Like most smartwatches, the Huawei Watch receives its power through wireless charging. But I have to warn you that the connection pretty weak; make sure that your smartwatch confirms charging before leaving it behind. Underneath the smartwatch are four pogo pin connectors that grab onto the included magnetic dock. The cable attached goes directly into the charging cradle, unlike other smartwatches that feature a micro-USB connector. The other end is a traditional USB 3.0 connector that can be inserted into the many wall outlet charger heads you have lying around. This is a proprietary charging cradle, meaning that you’re going to need to purchase the exact same one if you break or lose it. While Huawei isn’t selling the item yet, the Google Store has the charging cradle for $39.


Next to the pogo pin connectors underneath the Huawei Watch is a heart rate sensor that you’d never know was there unless you looked. It blends in perfectly with the rest of the smartwatch and gives a capability normally included with high-end activity trackers. The heart rate sensor works by flashing green LED lights onto blood vessels in your wrist and monitoring the flow of blood. The method, which is used by an increasing number of companies, is called photoplethysmography. Better write that down if you plan on entering any spelling bees.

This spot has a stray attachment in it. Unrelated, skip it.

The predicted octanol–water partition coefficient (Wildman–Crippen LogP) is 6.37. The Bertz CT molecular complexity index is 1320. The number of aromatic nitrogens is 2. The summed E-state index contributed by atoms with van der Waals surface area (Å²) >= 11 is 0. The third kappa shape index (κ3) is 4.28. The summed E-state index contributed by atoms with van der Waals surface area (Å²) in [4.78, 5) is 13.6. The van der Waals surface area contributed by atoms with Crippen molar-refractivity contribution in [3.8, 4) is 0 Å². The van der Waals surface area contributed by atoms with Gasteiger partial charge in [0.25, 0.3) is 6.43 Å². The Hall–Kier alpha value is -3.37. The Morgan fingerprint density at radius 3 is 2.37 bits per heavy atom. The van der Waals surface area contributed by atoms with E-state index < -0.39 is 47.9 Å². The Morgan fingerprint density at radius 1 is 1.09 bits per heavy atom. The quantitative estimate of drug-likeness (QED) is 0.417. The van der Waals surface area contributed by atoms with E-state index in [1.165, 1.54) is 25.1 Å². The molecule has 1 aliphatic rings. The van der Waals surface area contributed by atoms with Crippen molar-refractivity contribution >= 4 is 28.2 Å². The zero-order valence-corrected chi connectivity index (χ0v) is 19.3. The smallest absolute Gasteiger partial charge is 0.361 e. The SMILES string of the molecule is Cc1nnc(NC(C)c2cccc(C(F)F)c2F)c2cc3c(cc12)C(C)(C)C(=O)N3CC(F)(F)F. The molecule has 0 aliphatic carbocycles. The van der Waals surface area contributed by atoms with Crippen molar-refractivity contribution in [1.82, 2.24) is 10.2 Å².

The Huawei Watch comes in the following varieties:

  • Stainless Steel with Black Leather Strap ($349)
  • Stainless Steel with Stainless Steel Mesh Band ($399)